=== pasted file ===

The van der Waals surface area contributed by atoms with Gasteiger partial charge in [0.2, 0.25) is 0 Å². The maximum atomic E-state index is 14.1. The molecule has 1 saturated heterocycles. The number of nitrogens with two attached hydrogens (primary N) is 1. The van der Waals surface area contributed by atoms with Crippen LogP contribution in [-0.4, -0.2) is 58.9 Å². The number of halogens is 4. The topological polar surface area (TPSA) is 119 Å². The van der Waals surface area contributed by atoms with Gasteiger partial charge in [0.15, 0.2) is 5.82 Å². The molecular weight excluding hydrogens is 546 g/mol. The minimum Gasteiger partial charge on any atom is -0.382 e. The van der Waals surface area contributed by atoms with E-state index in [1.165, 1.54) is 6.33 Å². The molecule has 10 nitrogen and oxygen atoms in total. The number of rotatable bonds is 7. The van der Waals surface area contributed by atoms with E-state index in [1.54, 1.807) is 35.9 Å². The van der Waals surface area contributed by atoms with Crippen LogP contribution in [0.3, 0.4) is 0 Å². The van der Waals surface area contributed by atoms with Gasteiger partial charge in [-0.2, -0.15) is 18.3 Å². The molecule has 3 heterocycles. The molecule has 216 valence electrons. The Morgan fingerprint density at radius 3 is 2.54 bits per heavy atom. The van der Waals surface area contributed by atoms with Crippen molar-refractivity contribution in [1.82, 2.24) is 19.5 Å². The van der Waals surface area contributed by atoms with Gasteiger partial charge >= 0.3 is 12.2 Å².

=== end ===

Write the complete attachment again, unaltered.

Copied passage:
The van der Waals surface area contributed by atoms with Gasteiger partial charge in [0.2, 0.25) is 0 Å². The maximum atomic E-state index is 14.1. The molecule has 1 saturated heterocycles. The number of nitrogens with two attached hydrogens (primary N) is 1. The van der Waals surface area contributed by atoms with Crippen LogP contribution in [-0.4, -0.2) is 58.9 Å². The number of halogens is 4. The topological polar surface area (TPSA) is 119 Å². The van der Waals surface area contributed by atoms with Gasteiger partial charge in [0.15, 0.2) is 5.82 Å². The molecular weight excluding hydrogens is 546 g/mol. The minimum Gasteiger partial charge on any atom is -0.382 e. The van der Waals surface area contributed by atoms with E-state index in [1.165, 1.54) is 6.33 Å². The molecule has 10 nitrogen and oxygen atoms in total. The number of rotatable bonds is 7. The van der Waals surface area contributed by atoms with E-state index in [1.54, 1.807) is 35.9 Å². The van der Waals surface area contributed by atoms with Crippen LogP contribution in [0.3, 0.4) is 0 Å². The van der Waals surface area contributed by atoms with Gasteiger partial charge in [-0.2, -0.15) is 18.3 Å². The molecule has 3 heterocycles. The molecule has 216 valence electrons. The Morgan fingerprint density at radius 3 is 2.54 bits per heavy atom. The van der Waals surface area contributed by atoms with Crippen molar-refractivity contribution in [1.82, 2.24) is 19.5 Å². The van der Waals surface area contributed by atoms with Gasteiger partial charge >= 0.3 is 12.2 Å².